Why not have that discussion with McDonald’s in advance? Why not collaborate privately and go public together? Surely it would still bring as much attention to the ‘cause’ so what would be the loss to Burger King? The answer, of course, betrays Burger King’s true intentions. But no one is asking the question.
Anyone who stops to think about the mechanics of this stunt will realize immediately how shallow and mean-spirited it really is. Burger King, its ad agency, creative team(s), lawyers, and executives must have been preparing this for months. The concept, the promotional partnership with Giley’s organization, the copywriting, filming, video production, web and social media design, illustration, reviews, sign-offs, PR coordination, etc., etc. certainly didn’t resolve themselves in three weeks and three days.
Anyone who stops to think about how the promotion was launched will also realize that it is not an offer of peace at all, but a carefully orchestrated sneak attack against the reigning superpower. The goal isn’t peaceful coexistence, it’s fast food supremacy. This was not designed to bring McDonald’s to the table, it was designed to embarrass them—to make Burger King look like the inventive, nimble, out-of-the-box-thinking, socially-engaged brand and McDonald’s look like the stodgy, uncreative, business-as-usual, wet blanket.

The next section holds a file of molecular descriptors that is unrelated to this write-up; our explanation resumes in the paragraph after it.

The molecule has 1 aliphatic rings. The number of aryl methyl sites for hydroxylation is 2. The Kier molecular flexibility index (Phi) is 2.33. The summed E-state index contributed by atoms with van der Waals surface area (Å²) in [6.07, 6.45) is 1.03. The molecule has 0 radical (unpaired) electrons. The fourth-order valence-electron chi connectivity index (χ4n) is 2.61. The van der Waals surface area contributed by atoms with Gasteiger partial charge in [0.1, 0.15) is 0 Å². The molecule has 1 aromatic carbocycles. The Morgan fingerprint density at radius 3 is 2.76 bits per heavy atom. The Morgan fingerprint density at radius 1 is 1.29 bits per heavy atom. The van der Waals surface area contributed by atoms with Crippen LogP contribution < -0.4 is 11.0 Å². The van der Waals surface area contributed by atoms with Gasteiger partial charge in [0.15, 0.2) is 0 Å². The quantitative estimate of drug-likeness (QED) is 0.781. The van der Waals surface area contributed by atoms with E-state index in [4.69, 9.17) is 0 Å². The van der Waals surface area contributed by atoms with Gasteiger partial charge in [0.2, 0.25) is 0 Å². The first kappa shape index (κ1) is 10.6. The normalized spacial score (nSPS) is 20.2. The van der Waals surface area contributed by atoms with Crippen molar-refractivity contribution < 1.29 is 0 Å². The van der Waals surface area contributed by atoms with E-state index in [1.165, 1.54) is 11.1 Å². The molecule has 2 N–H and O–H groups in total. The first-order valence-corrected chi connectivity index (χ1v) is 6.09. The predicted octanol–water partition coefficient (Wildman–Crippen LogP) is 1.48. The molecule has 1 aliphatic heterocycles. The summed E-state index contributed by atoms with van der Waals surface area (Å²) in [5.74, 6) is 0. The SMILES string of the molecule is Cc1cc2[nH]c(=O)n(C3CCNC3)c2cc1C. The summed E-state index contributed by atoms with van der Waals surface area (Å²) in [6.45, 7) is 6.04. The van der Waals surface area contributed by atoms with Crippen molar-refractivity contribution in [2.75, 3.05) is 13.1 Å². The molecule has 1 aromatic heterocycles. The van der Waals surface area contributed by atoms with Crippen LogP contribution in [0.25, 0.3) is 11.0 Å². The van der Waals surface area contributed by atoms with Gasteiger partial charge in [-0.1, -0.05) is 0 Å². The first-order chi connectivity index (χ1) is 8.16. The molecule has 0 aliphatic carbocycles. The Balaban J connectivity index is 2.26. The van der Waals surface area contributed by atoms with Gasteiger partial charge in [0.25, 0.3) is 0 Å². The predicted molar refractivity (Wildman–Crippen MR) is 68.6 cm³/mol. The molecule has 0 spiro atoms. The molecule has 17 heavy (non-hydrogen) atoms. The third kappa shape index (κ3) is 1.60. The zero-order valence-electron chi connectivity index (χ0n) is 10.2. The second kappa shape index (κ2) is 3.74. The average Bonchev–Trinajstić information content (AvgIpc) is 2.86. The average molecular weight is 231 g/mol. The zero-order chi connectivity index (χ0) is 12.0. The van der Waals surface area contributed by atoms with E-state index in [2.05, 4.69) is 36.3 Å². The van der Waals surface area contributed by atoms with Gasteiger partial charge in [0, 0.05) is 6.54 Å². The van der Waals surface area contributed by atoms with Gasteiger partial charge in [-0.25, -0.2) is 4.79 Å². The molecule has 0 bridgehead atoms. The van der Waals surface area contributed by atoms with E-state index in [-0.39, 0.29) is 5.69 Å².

Astonishingly, people don’t seem to be stopping to think at all—least of all the media. Just as they have in recent real wars, the media is eating up a pre-pakaged narrative. The day after Burger King ran its full-page ad in the The New York Times, that paper published an article regurgitating much of it and adding quotes from the Burger King-produced promotional video to which the original ad directed its readers. News headlines relating to Burger King’s promotional launch were universally positive, featuring phrases like “Burger King Invites McDonald’s...” “Burger King Wants McDonald’s Help...” “Burger King Boldly Proposes End to Burger Wars...” and “Burger King Wants Peace...”.
A day later, when McDonald’s rebuffed the corporate stunt with a brief note on Facebook (adding, sensibly, “P.S. A simple phone call will do next time.”) they took a beating in the press: “McDonald’s shoots down Burger King’s Pitch For A Collaborative Burger to Promote World Peace” “McDonald’s rejects Burger King’s McWhopper Bid For Peace” and “McDonald’s Immediately Shoots Down Burger King Collab Idea in Least Fun Way Possible.”.
Meanwhile the one thing no one is talking about is world peace.
Surprising though it may seem, the response from McDonald’s CEO Steve Easterbrook offers the only sober, critical, and reasonable insight into this whole distasteful stunt: “...every day, let’s acknowledge that between us there is simply a friendly business competition and certainly not the unequaled circumstances of the real pain and suffering of war.”
The Creative Lesson
To anyone creative, I beg you: don’t be seduced by the tempting cleverness of shallow, snarky, antics like this one. Dig deeper. Bite off more. Actually do something. Truly collaborate. Be substantive. If you really want to bring about world peace, be peaceful. Be respectful. Be honest. Be real.